Recent seasons have each included a small number of new entrants in the live-event television arena by other networks going back at least to 2012. That was the year ABC aired a live stunt — aerialist Nik Wallenda’s live tightrope walk over Niagara Falls that June.
The two-hour telecast averaged 10.3 million viewers, 13.3 million during the final half-hour in which much of the crossing was made, robust numbers for a Friday night in late June. And yet, ABC hasn’t aired any follow-up stunt shows since.
Subsequent Wallenda walks were aired on Discovery Channel — 2013’s live walk over a canyon in Arizona (10.7 million viewers) and 2014’s live walk between two skyscrapers in Chicago, which drew half the viewership of the canyon walk (5.82 million viewers).
In November 2014, CBS tried out a new live, movie awards show in an apparent attempt to develop its own entrant in the annual parade of Hollywood awards shows that include the Golden Globes on NBC and the Academy Awards on ABC.
So CBS agreed to air the self-styled Hollywood Film Awards, which had been around since 1997, but had never been televised. The show, which aired in November 2014, was promoted as the “kick-off” of the annual movie awards season, but it drew a lowly 4.1 million viewers and was never seen again. CBS remains the host of the Grammy Awards, however.
To some observers, the Hollywood Film Awards illustrates why network TV’s brief flirtation with live-event programming has begun to fade.
“Every so often, there are these events that come on [such as live musicals], that just hit the zeitgeist. They’re for everybody,” says Andrew Goldman, chief strategy officer for TVtibi and a professor of television at NYU’s Tisch School of the Arts. “And then what do they do? They overdo it. It’s like I have one drink, but if I have five drinks, I’ll feel five times better. It’s the same thing and then we all get a hangover. The whole business says, ‘I have to do it because look at what they did.’
“But a live-event program only becomes an ‘event’ when it isn’t done all the time,” Goldman says.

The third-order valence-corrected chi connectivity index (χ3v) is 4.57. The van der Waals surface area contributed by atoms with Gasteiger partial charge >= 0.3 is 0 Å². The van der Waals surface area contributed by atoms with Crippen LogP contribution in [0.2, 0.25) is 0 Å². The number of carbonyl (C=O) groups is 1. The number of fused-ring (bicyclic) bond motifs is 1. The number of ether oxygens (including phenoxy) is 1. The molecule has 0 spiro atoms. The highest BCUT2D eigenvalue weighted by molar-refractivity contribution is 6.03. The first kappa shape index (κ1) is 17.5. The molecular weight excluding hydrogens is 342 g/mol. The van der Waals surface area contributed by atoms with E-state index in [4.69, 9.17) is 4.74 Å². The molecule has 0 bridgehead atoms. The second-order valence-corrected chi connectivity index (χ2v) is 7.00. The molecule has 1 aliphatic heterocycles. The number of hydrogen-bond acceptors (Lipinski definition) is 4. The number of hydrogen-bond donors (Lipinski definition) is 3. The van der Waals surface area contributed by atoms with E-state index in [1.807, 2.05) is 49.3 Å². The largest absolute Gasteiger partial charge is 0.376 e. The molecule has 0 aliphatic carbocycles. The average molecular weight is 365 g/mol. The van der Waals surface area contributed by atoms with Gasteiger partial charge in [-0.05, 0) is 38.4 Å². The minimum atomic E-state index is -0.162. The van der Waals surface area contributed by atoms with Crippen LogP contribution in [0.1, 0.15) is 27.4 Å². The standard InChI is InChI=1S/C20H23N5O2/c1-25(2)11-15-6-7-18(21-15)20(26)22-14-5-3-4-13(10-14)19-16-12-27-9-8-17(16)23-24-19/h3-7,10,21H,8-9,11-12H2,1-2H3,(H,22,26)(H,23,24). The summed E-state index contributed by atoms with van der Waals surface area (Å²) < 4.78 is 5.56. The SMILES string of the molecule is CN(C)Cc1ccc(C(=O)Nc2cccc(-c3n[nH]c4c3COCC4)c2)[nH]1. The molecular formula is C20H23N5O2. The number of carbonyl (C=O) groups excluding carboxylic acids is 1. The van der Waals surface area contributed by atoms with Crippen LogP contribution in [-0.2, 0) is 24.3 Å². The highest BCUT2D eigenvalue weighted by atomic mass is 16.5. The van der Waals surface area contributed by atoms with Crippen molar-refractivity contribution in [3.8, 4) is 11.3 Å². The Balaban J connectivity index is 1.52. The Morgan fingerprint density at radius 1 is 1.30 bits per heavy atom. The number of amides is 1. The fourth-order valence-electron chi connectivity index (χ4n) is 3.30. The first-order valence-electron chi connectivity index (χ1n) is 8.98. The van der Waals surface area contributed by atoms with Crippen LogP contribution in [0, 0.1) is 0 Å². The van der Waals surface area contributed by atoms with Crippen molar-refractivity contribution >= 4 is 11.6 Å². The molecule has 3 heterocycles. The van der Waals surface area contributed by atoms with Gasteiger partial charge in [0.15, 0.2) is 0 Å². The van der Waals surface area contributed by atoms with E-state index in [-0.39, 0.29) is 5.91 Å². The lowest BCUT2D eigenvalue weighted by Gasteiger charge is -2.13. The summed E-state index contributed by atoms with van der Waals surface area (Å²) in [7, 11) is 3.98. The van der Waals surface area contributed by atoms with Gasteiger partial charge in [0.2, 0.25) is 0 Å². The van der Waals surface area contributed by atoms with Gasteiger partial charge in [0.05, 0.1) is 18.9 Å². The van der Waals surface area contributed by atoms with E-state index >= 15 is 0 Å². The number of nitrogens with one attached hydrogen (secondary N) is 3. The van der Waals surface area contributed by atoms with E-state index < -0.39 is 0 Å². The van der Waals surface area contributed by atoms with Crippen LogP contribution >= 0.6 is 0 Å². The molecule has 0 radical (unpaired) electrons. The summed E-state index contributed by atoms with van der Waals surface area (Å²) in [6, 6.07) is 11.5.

Only Fox has climbed aboard the live musical bandwagon in NBC’s wake. Fox’s Grease Live! last January drew 12.18 million viewers and critical raves. But the network has yet to confirm if it will mount another live musical next winter. The one musical on Fox’s schedule for the upcoming season — The Rocky Horror Picture Show: Let’s Do the Time Warp Again, airing Oct. 20 — is not a live telecast.
“I wonder about the economics of how much it costs to put on a [live] performance like that for a good, but not outstanding rating — if it’s worth it at the end of the day,” says Horizon’s Campanelli. “That’s probably why you’ve seen a plateauing of these events.”
Although the networks are not expanding their live offering, they are clinging to the proven ones they have. ABC, for example, said just last week that it had renewed its rights deal with the Academy of Motion Picture Arts and Sciences for the Academy Awards far into the future — through 2028.
In the announcement, Disney/ABC Television Group President Ben Sherwood took up the “live-event” theme. “With this new landmark agreement, ABC is proud to showcase the Oscars all the way to their centennial celebration in 2028,” he said. “Broadcast television brings together the biggest audiences with high-quality, live events.”